Advice to Senior ManagementI think that senior management needs to be more sensitive to the changing face of academia. I think that the requirements for tenure and promotion are continually increasing at a time when resources are beginning to shrink. In addition, the university suggests that they promote a balance between teaching and research, but in reality that does not exist.

    Yes, I would recommend this company to a friend

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    diversity works here!

    Administrative Associate (Current Employee)
    Austin, TX

    Prosit's close to home. relatively free of upheavals. there are many opportunities to meet people with very diverse backgrounds and creative ideas. Some positions are very repetitive in nature, but others offer the opportunity for creativity. it is possible to move from position to position over the years, and network with other easily accessible departments.
    i believe most people are here either for a very short time, or -ifthey last 2 years- then they are in for the long haul.

    Consno parking whatsoever. lots of people who are not really motivated in their jobs, and others that are the opposite. more balance would be nice

    Advice to Senior Managementut is not all about sports and academic superstars. there are thousands of students who are bright, and will not necessarily end in the ivory tower

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    if you are a work-study, make sure you find a good department to work for.

    Administrative Associate (Current Employee)
    Austin, TX

    Prosthere's no best reasons to work for UT, as a work-study i would say you got a lot of training and help on your position. but then the same time they just wanted you to do a good job so i guess it evens out. also for my job i didn't have a lot responsibility so i had time to work on my homework or read text books when not busy. any i guess you can also get free coffee, free printing, and get to drive the campus car around and park anywhere you want. enough said, choose a good department or you are screwed.

    Consfor cons, i really don't know where to begin. first of all, my boss, or supervisor always had a bad mood. i would say it had a lot to do with how old this person is or just his/her job in general. this person is really appreciative sometimes but that's only because you do things for her/him and she/he 's happy because she/he didn't have to work on those projects. also if you miss work even though you let them know ahead of time, they would still not like it very much. i would say UT is very liberal so much of the office people there don't quite care about you that much. when I was leaving they didn't even care.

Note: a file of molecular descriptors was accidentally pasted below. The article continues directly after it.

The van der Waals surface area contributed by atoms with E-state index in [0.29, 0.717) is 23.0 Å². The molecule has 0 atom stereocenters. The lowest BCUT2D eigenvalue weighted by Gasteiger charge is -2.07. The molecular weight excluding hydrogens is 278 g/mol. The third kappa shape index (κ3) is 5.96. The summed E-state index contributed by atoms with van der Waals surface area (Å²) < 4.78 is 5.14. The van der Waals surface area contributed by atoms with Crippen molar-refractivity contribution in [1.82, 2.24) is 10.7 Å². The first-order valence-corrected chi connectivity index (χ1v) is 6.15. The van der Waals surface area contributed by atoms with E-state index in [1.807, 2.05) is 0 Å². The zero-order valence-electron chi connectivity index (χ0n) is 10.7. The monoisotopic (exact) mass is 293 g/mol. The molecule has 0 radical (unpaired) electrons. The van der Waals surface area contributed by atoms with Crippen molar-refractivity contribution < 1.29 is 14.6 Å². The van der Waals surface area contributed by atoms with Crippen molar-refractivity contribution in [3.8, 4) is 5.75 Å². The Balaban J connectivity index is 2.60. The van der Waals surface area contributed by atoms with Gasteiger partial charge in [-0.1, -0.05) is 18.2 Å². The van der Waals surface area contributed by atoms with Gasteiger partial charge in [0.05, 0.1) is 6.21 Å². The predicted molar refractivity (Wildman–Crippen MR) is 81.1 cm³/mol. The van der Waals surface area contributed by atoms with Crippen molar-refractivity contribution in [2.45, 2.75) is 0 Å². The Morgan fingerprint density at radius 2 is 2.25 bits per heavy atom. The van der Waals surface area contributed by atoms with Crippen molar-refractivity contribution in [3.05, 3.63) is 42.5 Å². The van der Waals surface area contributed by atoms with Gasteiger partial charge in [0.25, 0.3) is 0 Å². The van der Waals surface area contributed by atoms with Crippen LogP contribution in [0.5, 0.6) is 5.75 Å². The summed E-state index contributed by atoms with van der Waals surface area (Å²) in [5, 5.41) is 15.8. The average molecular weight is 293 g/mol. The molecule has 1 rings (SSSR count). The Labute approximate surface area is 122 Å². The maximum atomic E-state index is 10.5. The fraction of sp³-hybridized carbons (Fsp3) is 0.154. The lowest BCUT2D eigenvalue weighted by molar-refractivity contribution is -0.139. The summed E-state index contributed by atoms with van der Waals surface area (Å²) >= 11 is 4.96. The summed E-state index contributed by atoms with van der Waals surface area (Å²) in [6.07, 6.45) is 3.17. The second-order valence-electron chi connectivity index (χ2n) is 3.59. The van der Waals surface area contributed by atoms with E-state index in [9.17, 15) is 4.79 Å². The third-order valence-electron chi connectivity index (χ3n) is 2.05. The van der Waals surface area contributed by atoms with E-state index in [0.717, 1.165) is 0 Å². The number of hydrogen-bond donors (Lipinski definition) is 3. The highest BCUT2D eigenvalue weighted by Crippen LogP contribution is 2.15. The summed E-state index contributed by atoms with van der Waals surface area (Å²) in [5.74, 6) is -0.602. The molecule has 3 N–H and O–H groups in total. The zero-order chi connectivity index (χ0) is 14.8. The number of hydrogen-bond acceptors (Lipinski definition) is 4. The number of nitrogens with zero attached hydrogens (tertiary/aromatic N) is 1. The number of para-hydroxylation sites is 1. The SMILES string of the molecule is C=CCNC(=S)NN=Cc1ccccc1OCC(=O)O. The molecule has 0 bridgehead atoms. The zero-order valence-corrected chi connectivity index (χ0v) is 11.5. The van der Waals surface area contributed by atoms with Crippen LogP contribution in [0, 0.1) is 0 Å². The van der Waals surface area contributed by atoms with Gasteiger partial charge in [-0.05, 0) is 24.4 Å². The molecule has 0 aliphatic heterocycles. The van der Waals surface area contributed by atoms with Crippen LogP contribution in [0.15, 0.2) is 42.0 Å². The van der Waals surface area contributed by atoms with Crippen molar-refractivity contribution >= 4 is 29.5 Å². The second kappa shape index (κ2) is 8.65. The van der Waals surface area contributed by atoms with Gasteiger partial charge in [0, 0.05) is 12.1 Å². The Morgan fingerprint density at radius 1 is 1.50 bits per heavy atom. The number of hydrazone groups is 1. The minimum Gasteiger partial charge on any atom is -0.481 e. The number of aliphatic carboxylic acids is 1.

Advice to Senior Managementi would say just take more care of other people and make them feel important. don't talk bad of your co-workers in front of others.

    Yes, I would recommend this company to a friend

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    University of Texas is an ever changing and developing university.

    Research Scientist Associate (Former Employee)
    Austin, TX

    ProsThe atmosphere on campus is quite varied. The restaurants on and around campus include many ethnic varieties. The arts and music the campus attracts is eclectic and the surrounding areas provide amazing scenic drives and day trips. Support help are extremely helpful and perform a wonderful job. Although the campus is somewhat spread out among certain offices, the people in the offices are extremely courteous and provide excellent service. Being in the state capital, the university provides close proximity to government offices and funding sources not readily available at other schools. If you are a sports fan, it is a great university with top notch teams.

    ConsDuring the school year the campus is overrun with students making it hard to park or get anywhere. The summers in Texas are brutally hot and can be humid. Being in a downtown location makes the traffic getting to and from the University of Texas a mess. The school is geared towards athletics especially during football season with many academic sources pushed aside such as research labs in Belmont Hall to appease the sports teams and fans. Construction has become common place further disrupting the campus. The campus is not as picturesque as other well known schools as the architecture is rather repetitive and drab.

    Advice to Senior ManagementInvest heavily in improving labs and research.

    Yes, I would recommend this company to a friend

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Glassdoor is your free inside look at University of Texas System reviews and ratings in Austin, TX — including employee satisfaction and approval rating for University of Texas System CEO Francisco G. Cigarroa, M.D. . All 63 reviews posted anonymously by University of Texas System employees.